The present invention is further illustrated, but not limited, by the following examples.
EXAMPLE I Reaction vessels were charged with suitable amounts of styrene and divinyl benzene inert liquid diluents wherein the relationship 6:6 :08 was maintained for the majority of the samples and 0.100 percent benzoyl peroxide based on the total weight of the monomer charged. The reaction vessels were charged with nitrogen in sufficient quantity to remove at least a major portion of air present, were then sealed and placed in temperature controlled liquid baths. After a suitable polymerization period the reaction vessels were opened and the porous polymer samples removed. Portions of the resulting polymers were taken for measurement of various physical properties and examination under an electron microscope. Electron microscope pore size was confirmed by means of an Aminco-Winslow mercury porosimeter. The polymer to be evaluated was cut into a suitable section, immersed in methylene chloride for a sufiicient period to remove the original diluent therefrom and vacuum devolatilized for period of 24 hours at 50 centigrade prior to determinations. Pressures up to 2000 pounds per square inch were utilized. The results are set forth in Table I.
The polymerization schedule used for the samples of Table I was 75 centigrade for 24 hours, 85 centigrade for 48 hours, centrigrade for 48 hours and centigrade for 48 hours.
Desirable porous polymers are obtained when the solubility parameter falls within the above range.
TABLE I.-APPEARANCES OF POROUS NETWORK POLYMERS Mole Diluent/ Toluene, Visual Micrograph Pereent Monomer vol. percent Other Diluent Appearance Appearance 6 Nil Octane Opaque Wh microns 0 0 .do ..do -1 micron .I .0 do do 0.l micron 0 Fr ar C MMMMMIQMMNI omwoooo...
Very fine EXAMPLE II In a manner similar to Example I further samples were prepared using a polymerization schedule of 70, 80, 90, 100, and 120 with 48-hour intervals at each temperature. The relationship results are set forth in Table II.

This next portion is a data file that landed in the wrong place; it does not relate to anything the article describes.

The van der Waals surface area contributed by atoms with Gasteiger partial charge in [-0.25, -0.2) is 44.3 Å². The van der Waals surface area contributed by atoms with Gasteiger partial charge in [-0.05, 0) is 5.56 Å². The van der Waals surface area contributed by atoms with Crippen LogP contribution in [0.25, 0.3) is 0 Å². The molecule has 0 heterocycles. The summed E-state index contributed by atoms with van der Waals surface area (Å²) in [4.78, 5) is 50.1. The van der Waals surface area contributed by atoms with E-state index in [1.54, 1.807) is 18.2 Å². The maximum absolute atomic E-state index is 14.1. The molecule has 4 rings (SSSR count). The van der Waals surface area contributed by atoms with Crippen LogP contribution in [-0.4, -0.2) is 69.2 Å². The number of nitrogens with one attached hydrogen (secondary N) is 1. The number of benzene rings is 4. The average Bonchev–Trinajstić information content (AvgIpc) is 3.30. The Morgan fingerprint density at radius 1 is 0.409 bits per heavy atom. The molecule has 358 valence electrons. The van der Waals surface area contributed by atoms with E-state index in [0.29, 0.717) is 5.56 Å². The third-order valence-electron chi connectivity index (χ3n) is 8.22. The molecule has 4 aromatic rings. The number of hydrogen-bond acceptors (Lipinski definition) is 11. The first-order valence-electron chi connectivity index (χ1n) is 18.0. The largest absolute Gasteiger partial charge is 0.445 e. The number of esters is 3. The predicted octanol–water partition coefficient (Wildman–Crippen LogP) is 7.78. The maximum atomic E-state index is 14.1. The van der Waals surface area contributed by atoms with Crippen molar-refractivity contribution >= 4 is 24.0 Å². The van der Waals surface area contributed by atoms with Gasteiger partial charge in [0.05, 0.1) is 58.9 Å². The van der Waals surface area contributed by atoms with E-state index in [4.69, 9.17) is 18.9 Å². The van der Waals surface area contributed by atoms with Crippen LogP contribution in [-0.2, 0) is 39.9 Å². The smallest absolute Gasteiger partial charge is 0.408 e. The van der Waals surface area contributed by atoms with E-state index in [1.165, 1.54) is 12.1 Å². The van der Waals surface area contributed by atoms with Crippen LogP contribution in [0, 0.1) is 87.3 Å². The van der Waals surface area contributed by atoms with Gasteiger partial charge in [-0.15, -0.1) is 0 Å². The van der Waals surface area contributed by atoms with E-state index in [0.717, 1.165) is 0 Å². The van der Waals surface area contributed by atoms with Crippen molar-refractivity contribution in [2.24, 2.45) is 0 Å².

EXAMPLE IV 15 In a manner similar to Example I, a number of samples were prepared utilizing a polymer schedule of centigrade for 24 hours, centigrade for 48 hours, centi- TABLE II.APPEARANCES OF POROUS NETWORK POLYMERS Mole percent lliluent/ Toluene, Other Diluent Visual Appearance Micrograph 6 DVB Monomer vol. percent Appearance 2:1 .1 Translucent 0.1 micron 8. 9 $1.0 2:1 Nil Octane..- Opaque wh -10 microns. 7. 6 J. 0 2:1 100 Translucent 0.1 micron. 8. 0 8. 0 2: 1 50 Opaque Wh 0.l micron- S. 3 8. 0 2:1 25 o l. -0.l micron. 8.0 8. 0 2:1 20 -0.l micron. 7. 0 8. 0 2:1 10 -l micron" 7. 7 8. SI 2:1 Nil 1-3 microns- 7. B 8. 0 0. 5:1 100 (0.1 micron. 8.0 8. 0 1:1 100 Translucent... -0.l micron. 8. 0 3. 0 3 :1 Opaque Wh -0.l micron. 8. 9 8. 0 0. 5: l d -l micron. 7. 0 8. 9 1:1 1-2 microns. 7. 6 8. 0 3:1 -10 microns. 7. 6 8. 0 2:1 0.1%).3 micron 8.9 8.8 2:1 Nil Octance Opaque wh -1 micorn 7. 6 8. 8
EXAMPLE III In a manner similar to Example I, a plurality of samples were prepared using various diluents. The polymerigrade for 48 hours, 90 centigrade for 48 hours,
centigrade for 24 hours, and 120 centigrade for 24 hours. The results are set forth in Table IV.
TABLE IV.APPEARANCES 0F POROUS NETWORK POLYMERS Monomers Diluents Visual Appearance Micrograph 6 appearance p-Cymerne only 8. 5 8. 0
p"lert butylstyrene and p-Oymene 50%-MeOH 50%.. 11,4 8. 6 DVB. p-Cymene 2%-MeOH 75%-. 12.0 8. 6 MeOH only 14.5 8. 6
Ethyl acetate only 9. 1 J. l
Ethyl methacrylate and EtOAe 75%-octane 25%. 8. 8 .I. l ethylene glycol di- EtOAc 50%-octane 50%. s. 4 .I. l methacrylate. EtOAc 25%-octane 75%. 8. 1 0. l Octane only 7. 6 .I. l
I All 06 mole percent monovinyl monomer and 5 mole percent divinyl monomer, with two volumes diluent per volume monomer mixture.
zation schedule was 75 centigrade for 29 hours, 80
centigrade for 40 hours, 85 centigrade for 24 hours, 55 103 centigrade for 48 hours, and centigrade for 48 hours. The results are set forth in Table III.